2 Research on the topic of LS has demonstrated that most adults report that they are satisfied with their overall lives (Diener & Diener, 1996). In addition, research in this field has suggested that adults who experience higher levels of LS do better in life across the domains of work, love, and health (Lyubomirsky, King, & Diener, 2005). For instance, happy, satisfied people tend to receive higher job performance assessments from their employers, hold more prestigious jobs, earn higher incomes, are more likely to marry (and subsequently express more happiness with their marriages), and live longer than their “unhappier” counterparts (Cropanzano & Wright, 1999; Diener, Nickerson, Lucas, & Sandvik, 2002; Pressman, Cohen, & Kollnesher, 2006; Roberts, Caspi, & Moffitt, 2003; Ruvolo, 1998). Further, studies regarding LS in adults have demonstrated that individuals who experience the highest levels of LS report less psychological distress and more positive social relations (Diener & Seligman, 2002; Friedman, Schwartz, & Haaga, 2002). However, recent research has supported that this positive linear relationship between levels of LS and adaptive outcomes does not necessarily hold true across all domains, particularly on outcomes that require self-improvement motivation and analytical skills. According to Oishi, Diener, and Lucas (2007), individuals who were considered part of the second “happiest” group demonstrated the best outcomes in the domains of academic achievement, job performance, and income. That is, those individuals who were not at the highest level of happiness, but at the second highest level of happiness, performed better in those domains that required achievement motivation. Oishi, Diener, and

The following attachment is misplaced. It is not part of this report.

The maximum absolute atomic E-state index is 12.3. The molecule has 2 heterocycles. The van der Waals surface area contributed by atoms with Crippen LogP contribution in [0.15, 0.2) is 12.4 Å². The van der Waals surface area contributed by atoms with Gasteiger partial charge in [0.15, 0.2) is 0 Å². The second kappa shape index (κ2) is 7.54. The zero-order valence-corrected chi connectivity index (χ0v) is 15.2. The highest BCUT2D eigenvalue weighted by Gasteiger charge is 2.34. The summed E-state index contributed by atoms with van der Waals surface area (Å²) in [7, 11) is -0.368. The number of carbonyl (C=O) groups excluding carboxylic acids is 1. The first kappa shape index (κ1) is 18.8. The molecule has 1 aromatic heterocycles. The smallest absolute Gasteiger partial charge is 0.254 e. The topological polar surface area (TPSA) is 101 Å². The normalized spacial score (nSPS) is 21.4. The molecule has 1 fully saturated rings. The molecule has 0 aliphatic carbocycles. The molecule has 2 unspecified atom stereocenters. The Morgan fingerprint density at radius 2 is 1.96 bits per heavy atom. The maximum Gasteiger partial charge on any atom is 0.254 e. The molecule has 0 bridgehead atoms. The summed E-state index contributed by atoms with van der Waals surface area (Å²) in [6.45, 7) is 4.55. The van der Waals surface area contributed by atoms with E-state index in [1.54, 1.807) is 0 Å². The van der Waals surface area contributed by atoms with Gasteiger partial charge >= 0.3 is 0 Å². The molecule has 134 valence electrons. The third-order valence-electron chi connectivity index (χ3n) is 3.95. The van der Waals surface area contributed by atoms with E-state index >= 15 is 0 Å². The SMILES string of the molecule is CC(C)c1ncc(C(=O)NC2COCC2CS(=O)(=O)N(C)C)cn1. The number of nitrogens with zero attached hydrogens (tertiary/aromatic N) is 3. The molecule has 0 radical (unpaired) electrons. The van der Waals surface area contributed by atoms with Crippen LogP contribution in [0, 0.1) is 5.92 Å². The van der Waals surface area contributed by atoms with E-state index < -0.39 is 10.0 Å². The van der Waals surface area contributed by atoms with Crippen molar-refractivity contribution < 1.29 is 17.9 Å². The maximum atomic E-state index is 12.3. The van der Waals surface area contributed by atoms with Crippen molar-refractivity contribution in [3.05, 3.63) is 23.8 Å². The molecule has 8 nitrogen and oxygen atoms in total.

3 Lucas (2007) speculate that extreme levels of positive emotions are not always “optimal” for certain life outcomes, such as those that require self-improvement. Life Satisfaction of Children Regarding children and adolescents, LS has generally been studied from a global perspective where children and adolescents are asked to evaluate the positivity of their life as a whole (e.g., “overall, my life is going well”). The value and usefulness of these global evaluations with adults, children, and adolescents has been well-established (Gilman & Huebner, 2003; Huebner, 2004). Like adults (Diener & Diener, 1996), most children and adolescents have reported satisfaction with their overall lives (Gilman, Huebner, & Laughlin, 2000; Huebner, 1994; Huebner et al., 1998; Huebner et al., 1999). Adolescents who report that they are very happy have demonstrated generally positive functioning across intrapersonal, interpersonal, and school-related domains (Gilman & Huebner, 2006). Additionally, children and adolescent LS reports have been negatively correlated with a variety of risk behaviors (e.g.,, risky sex behavior, alcohol and drug use, etc.). That is, children who were unhappy with their lives demonstrated pervasive difficulties regarding aggressive behavior, internalizing behaviors, suicidal thinking, sexual risk-taking, alcohol and drug use, eating, physical health problems, and physical inactivity (see Huebner, Suldo, & Gilman, 2006, for a review). Further, preliminary studies have suggested that high adolescent LS can be protective and mediate the relationship between stressful life events and internalizing behaviors (McKnight et al., 2002), and moderate the